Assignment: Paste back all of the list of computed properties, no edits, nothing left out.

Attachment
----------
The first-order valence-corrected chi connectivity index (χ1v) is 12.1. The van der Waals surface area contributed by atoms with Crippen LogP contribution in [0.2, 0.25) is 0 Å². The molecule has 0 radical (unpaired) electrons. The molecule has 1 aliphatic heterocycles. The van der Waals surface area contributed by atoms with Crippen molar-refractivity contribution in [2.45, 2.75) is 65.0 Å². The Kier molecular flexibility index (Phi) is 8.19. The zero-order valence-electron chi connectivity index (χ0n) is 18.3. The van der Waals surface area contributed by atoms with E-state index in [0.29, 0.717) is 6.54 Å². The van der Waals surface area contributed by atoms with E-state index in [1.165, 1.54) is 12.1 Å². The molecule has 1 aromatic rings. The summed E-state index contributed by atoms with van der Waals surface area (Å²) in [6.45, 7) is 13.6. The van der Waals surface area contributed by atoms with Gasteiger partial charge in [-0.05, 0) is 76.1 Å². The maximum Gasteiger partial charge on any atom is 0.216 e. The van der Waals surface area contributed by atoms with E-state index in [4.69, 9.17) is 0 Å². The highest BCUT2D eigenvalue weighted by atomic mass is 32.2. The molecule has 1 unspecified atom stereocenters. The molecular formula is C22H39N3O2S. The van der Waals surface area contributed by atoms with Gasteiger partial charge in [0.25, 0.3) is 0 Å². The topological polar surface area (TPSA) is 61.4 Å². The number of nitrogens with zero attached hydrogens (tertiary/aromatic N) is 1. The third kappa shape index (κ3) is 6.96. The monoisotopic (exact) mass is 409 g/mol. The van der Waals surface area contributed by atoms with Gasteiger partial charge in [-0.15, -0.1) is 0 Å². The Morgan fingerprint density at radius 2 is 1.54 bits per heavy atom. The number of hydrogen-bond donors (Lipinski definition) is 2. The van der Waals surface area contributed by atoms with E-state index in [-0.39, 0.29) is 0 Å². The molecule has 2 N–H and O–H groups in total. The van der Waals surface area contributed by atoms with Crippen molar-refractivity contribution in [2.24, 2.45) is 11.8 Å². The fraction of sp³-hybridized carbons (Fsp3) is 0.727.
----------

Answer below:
The first-order valence-corrected chi connectivity index (χ1v) is 12.1. The van der Waals surface area contributed by atoms with Crippen LogP contribution in [0.2, 0.25) is 0 Å². The molecule has 0 radical (unpaired) electrons. The molecule has 1 aliphatic heterocycles. The van der Waals surface area contributed by atoms with Crippen molar-refractivity contribution in [2.45, 2.75) is 65.0 Å². The Kier molecular flexibility index (Phi) is 8.19. The zero-order valence-electron chi connectivity index (χ0n) is 18.3. The van der Waals surface area contributed by atoms with E-state index in [0.29, 0.717) is 6.54 Å². The van der Waals surface area contributed by atoms with E-state index in [1.165, 1.54) is 12.1 Å². The molecule has 1 aromatic rings. The summed E-state index contributed by atoms with van der Waals surface area (Å²) in [6.45, 7) is 13.6. The van der Waals surface area contributed by atoms with Gasteiger partial charge in [-0.05, 0) is 76.1 Å². The maximum Gasteiger partial charge on any atom is 0.216 e. The van der Waals surface area contributed by atoms with E-state index in [4.69, 9.17) is 0 Å². The highest BCUT2D eigenvalue weighted by atomic mass is 32.2. The molecule has 1 unspecified atom stereocenters. The molecular formula is C22H39N3O2S. The van der Waals surface area contributed by atoms with Gasteiger partial charge in [0.25, 0.3) is 0 Å². The topological polar surface area (TPSA) is 61.4 Å². The number of nitrogens with zero attached hydrogens (tertiary/aromatic N) is 1. The third kappa shape index (κ3) is 6.96. The monoisotopic (exact) mass is 409 g/mol. The van der Waals surface area contributed by atoms with Gasteiger partial charge in [-0.15, -0.1) is 0 Å². The Morgan fingerprint density at radius 2 is 1.54 bits per heavy atom. The number of hydrogen-bond donors (Lipinski definition) is 2. The van der Waals surface area contributed by atoms with E-state index in [-0.39, 0.29) is 0 Å². The molecule has 2 N–H and O–H groups in total. The van der Waals surface area contributed by atoms with Crippen molar-refractivity contribution in [2.24, 2.45) is 11.8 Å². The fraction of sp³-hybridized carbons (Fsp3) is 0.727.